The American Public Power Association (Association) is supporting as requested the mission of the U.S. Army Corps of Engineers (USACE) to restore electric power to the people of Puerto Rico. For this reason, and because USACE has people on the ground in Puerto Rico, the Association has been referring press inquiries to USACE. However, questions continue to be asked about the Association’s own role in coordinating electric power restoration by its member public power utilities. To assist in answering these questions, the Association has prepared these FAQs.
1. Who is in charge of the electric power restoration effort in Puerto Rico?
The Federal Emergency Management Agency (FEMA) has given USACE the mission to lead the immediate power restoration effort. USACE is working with the electric utility that serves Puerto Rico, the Puerto Rico Electric Power Authority (PREPA), which is a member of the Association. The Department of Energy’s (DOE) Emergency Support Function (ESF-12) is also involved in restoration efforts as the electricity sector’s “sector specific agency” (SSA).
PREPA has engaged a contractor, Whitefish Energy, LLC (Whitefish), to assist in power restoration efforts for PREPA. The Association understands that Whitefish has previously worked on the island and is familiar with PREPA’s facilities. Whitefish has begun the process of marshalling trucks, equipment and crews for the restoration effort.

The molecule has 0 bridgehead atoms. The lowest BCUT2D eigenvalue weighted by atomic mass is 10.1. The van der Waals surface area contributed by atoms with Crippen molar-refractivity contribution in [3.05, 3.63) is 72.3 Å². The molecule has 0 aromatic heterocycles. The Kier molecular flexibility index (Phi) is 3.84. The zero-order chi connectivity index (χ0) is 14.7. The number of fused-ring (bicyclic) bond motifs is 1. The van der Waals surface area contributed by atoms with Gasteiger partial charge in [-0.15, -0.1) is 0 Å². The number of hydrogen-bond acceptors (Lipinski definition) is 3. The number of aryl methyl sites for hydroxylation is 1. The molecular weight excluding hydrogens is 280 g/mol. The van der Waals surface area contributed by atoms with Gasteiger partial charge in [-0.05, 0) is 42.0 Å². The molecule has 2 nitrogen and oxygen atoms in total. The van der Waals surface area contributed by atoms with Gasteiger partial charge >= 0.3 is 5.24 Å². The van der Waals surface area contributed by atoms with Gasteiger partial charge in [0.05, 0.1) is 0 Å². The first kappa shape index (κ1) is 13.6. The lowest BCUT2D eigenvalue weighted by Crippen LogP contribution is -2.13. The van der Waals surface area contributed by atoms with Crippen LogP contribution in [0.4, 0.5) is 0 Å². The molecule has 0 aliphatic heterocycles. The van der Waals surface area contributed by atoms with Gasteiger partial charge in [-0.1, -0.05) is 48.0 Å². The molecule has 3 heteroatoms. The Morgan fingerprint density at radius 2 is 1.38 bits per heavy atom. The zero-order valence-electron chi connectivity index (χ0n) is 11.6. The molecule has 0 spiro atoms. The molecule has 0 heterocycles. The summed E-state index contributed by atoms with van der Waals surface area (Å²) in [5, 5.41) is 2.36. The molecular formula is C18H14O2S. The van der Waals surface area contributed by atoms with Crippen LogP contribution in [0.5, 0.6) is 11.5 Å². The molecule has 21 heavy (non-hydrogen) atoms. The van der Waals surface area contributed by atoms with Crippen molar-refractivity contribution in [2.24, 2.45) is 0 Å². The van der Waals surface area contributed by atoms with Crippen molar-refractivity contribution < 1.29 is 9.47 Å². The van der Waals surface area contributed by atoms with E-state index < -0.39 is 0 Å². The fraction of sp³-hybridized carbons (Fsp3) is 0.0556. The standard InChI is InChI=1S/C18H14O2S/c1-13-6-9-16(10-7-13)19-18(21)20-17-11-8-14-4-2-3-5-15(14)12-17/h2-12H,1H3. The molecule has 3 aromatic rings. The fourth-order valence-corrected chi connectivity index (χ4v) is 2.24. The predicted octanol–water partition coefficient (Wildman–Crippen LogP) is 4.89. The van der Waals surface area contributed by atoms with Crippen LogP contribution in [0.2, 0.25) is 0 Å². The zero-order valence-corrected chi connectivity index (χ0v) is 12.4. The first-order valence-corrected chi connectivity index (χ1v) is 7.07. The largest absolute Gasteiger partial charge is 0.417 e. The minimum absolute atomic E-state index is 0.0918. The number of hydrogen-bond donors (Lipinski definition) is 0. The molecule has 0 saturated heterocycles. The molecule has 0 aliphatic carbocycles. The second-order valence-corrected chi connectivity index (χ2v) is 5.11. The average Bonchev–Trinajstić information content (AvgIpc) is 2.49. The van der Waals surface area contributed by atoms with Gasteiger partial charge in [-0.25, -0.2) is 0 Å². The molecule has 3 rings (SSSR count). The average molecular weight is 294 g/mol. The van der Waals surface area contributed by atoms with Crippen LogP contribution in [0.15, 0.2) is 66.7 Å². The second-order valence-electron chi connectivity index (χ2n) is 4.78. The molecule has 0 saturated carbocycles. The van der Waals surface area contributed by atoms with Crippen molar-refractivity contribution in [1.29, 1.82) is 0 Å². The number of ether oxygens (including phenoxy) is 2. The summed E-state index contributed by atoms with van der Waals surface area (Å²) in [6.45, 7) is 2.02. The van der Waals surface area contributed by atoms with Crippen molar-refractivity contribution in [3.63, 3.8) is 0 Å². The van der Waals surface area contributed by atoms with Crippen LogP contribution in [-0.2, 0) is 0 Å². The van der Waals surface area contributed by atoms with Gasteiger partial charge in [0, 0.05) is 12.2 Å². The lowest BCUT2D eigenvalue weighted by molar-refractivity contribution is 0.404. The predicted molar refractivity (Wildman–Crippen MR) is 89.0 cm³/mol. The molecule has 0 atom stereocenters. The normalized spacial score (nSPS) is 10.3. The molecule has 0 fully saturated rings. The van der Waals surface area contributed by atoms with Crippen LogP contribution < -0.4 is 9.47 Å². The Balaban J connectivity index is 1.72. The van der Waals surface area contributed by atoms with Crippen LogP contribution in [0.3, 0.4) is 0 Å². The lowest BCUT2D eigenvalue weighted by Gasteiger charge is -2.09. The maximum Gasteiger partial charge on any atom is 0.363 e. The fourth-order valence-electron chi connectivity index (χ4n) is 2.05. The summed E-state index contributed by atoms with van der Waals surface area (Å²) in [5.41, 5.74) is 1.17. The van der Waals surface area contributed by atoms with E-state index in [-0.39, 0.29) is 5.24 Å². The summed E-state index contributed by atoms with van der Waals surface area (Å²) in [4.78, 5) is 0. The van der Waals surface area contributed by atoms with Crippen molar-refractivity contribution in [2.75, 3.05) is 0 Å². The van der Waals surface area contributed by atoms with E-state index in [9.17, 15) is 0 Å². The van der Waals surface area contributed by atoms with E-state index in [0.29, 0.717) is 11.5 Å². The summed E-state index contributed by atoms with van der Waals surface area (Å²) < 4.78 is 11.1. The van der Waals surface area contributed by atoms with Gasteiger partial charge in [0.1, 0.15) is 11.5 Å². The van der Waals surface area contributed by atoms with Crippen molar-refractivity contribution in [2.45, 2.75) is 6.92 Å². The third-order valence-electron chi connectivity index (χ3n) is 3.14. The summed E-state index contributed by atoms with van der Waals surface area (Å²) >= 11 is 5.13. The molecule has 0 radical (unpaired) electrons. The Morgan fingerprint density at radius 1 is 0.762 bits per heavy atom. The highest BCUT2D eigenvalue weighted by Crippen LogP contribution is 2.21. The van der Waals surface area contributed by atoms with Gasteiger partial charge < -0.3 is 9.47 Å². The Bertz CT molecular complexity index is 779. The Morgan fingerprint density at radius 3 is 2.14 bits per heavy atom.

The entire electric utility industry is standing by to send help as requested. Because PREPA is a public power utility (a unit of the territorial government, rather than being under private ownership) other public power utilities are available to send crews and equipment. Through the Electricity Subsector Coordinating Council (ESCC) the investor-owned electric companies and rural electric cooperatives also are standing by to help as called upon; this high-level coordination has been important to support restoration efforts on the mainland.
2. Who has already sent crews/equipment out there? Under what terms?
Initially, the New York Power Authority (NYPA), another Association member, sent utility technical subject matter experts and drones as part of a state-led mission initiated by New York Governor Andrew Cuomo, at the request of Puerto Rico governor Ricardo Rossello. NYPA’s personnel have been working with PREPA on damage assessments of specific PREPA generation, transmission and substation facilities.
FEMA, USACE and DOE now also have personnel on the ground. JEA, an Association member in Jacksonville, Florida is now sending trucks and crews to Puerto Rico. JEA is sending crews under arrangements made directly with Whitefish; 41 trained workers are flying to Puerto Rico. Trucks and other equipment are being sent by ship.
3. How many have been sent? Are more on the way?
The Association is aware that Whitefish has also reached out to other contractors and electric utilities, but has no detailed information on the status of those efforts. Because the Association does not have personnel on the ground in Puerto Rico and has not to date been officially asked to help coordinate restoration efforts in Puerto Rico, USACE and Whitefish would be the best source for this information.
4. What is mutual aid — how does it work? How is it invoked?